This piece was done in partnership with iQ by Intel.
“Pressing Start” will soon be a thing of the past. Our virtual journeys once began with typing in a name and pushing the requisite button. We are a busy people; such steps feel unnecessary, an antiquated notion alongside the cartridge and the price-tag. Alternatives exist. Microsoft’s Kinect camera replaces that button-press with the equivalent of eye contact, recognizing our face automatically and logging us in by sight. And now Apple has introduced the latest shortcut, a bit of whiz-bang marketing masquerading as a security feature: the iPhone 5S includes fingerprint identification. Impress upon the device those tiny rivulets of skin and, voila, you’re logged in. Now you press start every time you pick up your mobile device; the game is always on, running in the background, awaiting your return.
But once your fingers have said Open Sesame, the door opens to the same room. If I play Flappy Bird, my frantic screen-taps are the same as yours. But what if a game could take advantage of this new sensitivity? With our fingers tracing the paths to our digital destinations more often than ever, shouldn’t the uniqueness of those fingers play a role in where we end up? We asked mobile developers to consider this new, untapped input. Their answers revealed it may be harder than expected to trade on a player’s individual prints.
Michael Brough, the New Zealand-born developer known for minimalist experiments like Glitch Tank or 868-HACK, struggled to consider how a fingerprint could be used in the same way as other control innovations. “A motion controller makes sense because we move in a bunch of different ways all the time,” he wrote to me in an email, “and that gives you hooks to try to make a game out of. We don’t really do different things with our fingerprints.”
When pressed, he relented that such an interface, if it worked, could solve a nagging issue with touch devices. “It’s a classic problem with touchscreen multiplayer games that the device doesn’t know whose finger is whose,” he wrote. Any piece on the screen can be dragged around by anybody else, leading to a confused scoreboard or game-breaking griefing. But what if, down the road, a screen’s sensitivity is such that a finger is linked to a player via his or her print, the way a controller allows for discrete on-screen actions by many all at once?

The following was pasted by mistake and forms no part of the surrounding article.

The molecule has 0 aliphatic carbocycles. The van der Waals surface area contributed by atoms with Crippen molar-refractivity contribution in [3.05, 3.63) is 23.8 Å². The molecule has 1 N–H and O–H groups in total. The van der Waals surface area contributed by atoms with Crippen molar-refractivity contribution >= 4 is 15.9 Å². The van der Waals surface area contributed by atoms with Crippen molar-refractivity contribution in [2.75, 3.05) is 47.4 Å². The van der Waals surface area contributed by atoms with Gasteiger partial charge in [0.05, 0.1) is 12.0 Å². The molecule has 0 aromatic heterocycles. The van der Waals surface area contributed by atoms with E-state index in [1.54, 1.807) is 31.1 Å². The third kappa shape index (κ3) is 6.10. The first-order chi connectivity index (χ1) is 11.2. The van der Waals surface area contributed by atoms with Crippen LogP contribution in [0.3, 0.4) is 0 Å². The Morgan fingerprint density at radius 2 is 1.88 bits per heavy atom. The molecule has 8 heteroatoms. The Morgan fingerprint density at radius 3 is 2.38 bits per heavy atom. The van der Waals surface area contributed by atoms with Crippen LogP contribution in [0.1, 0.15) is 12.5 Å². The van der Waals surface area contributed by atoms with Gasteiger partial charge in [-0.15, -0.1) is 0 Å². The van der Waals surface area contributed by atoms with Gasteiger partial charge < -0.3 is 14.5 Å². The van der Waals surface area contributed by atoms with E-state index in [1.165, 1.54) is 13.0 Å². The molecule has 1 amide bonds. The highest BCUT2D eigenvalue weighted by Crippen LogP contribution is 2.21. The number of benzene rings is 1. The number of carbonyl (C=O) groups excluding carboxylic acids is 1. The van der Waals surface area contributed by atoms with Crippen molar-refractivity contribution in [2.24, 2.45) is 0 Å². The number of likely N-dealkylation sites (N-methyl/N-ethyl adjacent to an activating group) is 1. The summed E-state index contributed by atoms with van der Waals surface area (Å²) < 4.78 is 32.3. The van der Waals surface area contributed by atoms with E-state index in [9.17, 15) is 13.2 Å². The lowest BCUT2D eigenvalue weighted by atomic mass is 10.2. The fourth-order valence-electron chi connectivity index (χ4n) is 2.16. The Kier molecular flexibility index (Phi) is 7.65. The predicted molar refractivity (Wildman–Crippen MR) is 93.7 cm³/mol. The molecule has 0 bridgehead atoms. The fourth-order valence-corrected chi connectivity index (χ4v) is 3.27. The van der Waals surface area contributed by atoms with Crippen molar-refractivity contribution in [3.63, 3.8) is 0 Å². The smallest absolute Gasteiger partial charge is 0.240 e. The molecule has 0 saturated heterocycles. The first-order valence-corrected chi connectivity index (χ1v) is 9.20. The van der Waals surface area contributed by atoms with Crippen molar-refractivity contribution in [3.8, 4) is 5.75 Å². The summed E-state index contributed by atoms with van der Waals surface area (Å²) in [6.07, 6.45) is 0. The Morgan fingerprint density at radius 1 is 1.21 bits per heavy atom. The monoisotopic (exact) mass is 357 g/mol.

Brough envisions a kind of touch-based shooting gallery. “The simplest game to exhibit this would be a kind of snap. Every few moments a circle appears somewhere on the screen. Whoever taps it first gets a point, [as] the game knows who tapped it by checking fingerprints.” Glitch Tank 2: Circle Tapper coming soon? Probably not. But Brough admits the simple idea could extend to more complicated designs eventually, if advances in ID technology allows for such precision.
The printing press was its own kind of advanced technology, allowing literature a broader reach than ever before. Cosmografik’s Type:Rider took us through this world of fonts and lettering styles, reminding us how we used to communicate with our fingers: By clutching a quill, or clacking typewriter keys. Designer Theo Le Du thinks our digits can now be more than just a blunt tool. What if our own identity shaped the very landscape we traversed?
“My idea is to create a 3D track from the fingerprint,” Le Du wrote to me. “Each is different from another, a complex labyrinth.” In the design sketch he prepared (see below), he envisions a fully-textured world as seen from within the print itself, generated from their unique pattern. Your goal is to escape the very details that define you. Simple time-waster or existential quandary? That’s up for you to decide.
Devine Lu Linvega encourages player interpretation. His game, Hiversaires, plunked you down into an alien landscape covered in artifacts and symbols. As you played, the meaning became clear organically through exploration and discovery. Linvega feels fingerprint IDs could be used to cultivate that same type of organic understanding: not in a traditional game, though, but in how we interact with each other.
In this near-future, “sharing my Twitter account handle would be as simple as touching my friend’s phone,” Linvega suggests, “and I wouldn’t have to spell out a string of letters or numbers.” Instead of replacing button-presses with fingerprints, they would stand in for other, more mundane tasks. In a way, this turns our everyday life into something approximating the virtual worlds of games, where a special object acts as the key to a door otherwise forever locked. What if each of us holds that key in our very skin? The implications are far-reaching.
Other ideas veer closer to traditional control methods. Linvega considers if games could “use fingerprint recognition to know the orientation of the finger.” This could detect whether the player is right- or left-handed automatically, he explains, but also could allow you “to steer a game using a fingertip rather than tilting the whole device.” Essentially, a fingertip would go from being a wide smudge on glass to a fine-tuned instrument. Perhaps here is the bridge between the nuanced control of a joystick and buttons, and the natural, though imprecise, ease of touching a screen.
Unfortunately, Apple’s privacy measures might prohibit such clever designs. At the moment, they do not allow developer’s access to the user’s Touch ID, the name given to information stored from your unique print. But once such technology is mainstream, included in every device we hold, perhaps games such as these will find the light of day and show us the true meaning of user-generated content.